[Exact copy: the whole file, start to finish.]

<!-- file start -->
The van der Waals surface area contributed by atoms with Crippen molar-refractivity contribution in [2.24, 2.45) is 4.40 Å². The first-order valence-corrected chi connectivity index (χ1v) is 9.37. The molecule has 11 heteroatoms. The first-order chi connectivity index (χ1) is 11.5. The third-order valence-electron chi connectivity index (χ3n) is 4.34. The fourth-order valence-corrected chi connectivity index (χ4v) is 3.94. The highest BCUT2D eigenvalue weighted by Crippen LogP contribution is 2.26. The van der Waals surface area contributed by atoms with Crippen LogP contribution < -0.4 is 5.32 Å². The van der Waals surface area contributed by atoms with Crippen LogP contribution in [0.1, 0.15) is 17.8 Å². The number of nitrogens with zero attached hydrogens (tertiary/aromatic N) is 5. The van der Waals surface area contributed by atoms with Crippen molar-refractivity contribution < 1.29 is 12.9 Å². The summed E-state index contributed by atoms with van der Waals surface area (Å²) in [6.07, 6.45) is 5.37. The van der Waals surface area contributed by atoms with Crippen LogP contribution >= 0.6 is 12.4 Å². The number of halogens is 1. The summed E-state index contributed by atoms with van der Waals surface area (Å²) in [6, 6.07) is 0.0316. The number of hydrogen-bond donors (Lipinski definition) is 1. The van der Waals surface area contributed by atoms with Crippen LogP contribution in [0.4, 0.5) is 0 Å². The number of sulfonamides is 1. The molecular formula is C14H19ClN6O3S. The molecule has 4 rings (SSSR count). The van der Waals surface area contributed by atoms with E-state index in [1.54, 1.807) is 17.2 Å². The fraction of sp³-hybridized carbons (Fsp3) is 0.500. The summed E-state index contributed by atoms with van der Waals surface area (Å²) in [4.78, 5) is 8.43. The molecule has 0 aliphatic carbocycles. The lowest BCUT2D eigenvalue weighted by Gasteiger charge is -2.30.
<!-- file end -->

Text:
The van der Waals surface area contributed by atoms with Crippen molar-refractivity contribution in [2.24, 2.45) is 4.40 Å². The first-order valence-corrected chi connectivity index (χ1v) is 9.37. The molecule has 11 heteroatoms. The first-order chi connectivity index (χ1) is 11.5. The third-order valence-electron chi connectivity index (χ3n) is 4.34. The fourth-order valence-corrected chi connectivity index (χ4v) is 3.94. The highest BCUT2D eigenvalue weighted by Crippen LogP contribution is 2.26. The van der Waals surface area contributed by atoms with Crippen LogP contribution < -0.4 is 5.32 Å². The van der Waals surface area contributed by atoms with Crippen LogP contribution in [0.1, 0.15) is 17.8 Å². The number of nitrogens with zero attached hydrogens (tertiary/aromatic N) is 5. The van der Waals surface area contributed by atoms with Crippen molar-refractivity contribution < 1.29 is 12.9 Å². The summed E-state index contributed by atoms with van der Waals surface area (Å²) in [6.07, 6.45) is 5.37. The van der Waals surface area contributed by atoms with Crippen LogP contribution >= 0.6 is 12.4 Å². The number of halogens is 1. The summed E-state index contributed by atoms with van der Waals surface area (Å²) in [6, 6.07) is 0.0316. The number of hydrogen-bond donors (Lipinski definition) is 1. The van der Waals surface area contributed by atoms with Crippen LogP contribution in [0.4, 0.5) is 0 Å². The number of sulfonamides is 1. The molecular formula is C14H19ClN6O3S. The molecule has 4 rings (SSSR count). The van der Waals surface area contributed by atoms with E-state index in [1.54, 1.807) is 17.2 Å². The fraction of sp³-hybridized carbons (Fsp3) is 0.500. The summed E-state index contributed by atoms with van der Waals surface area (Å²) in [4.78, 5) is 8.43. The molecule has 0 aliphatic carbocycles. The lowest BCUT2D eigenvalue weighted by Gasteiger charge is -2.30.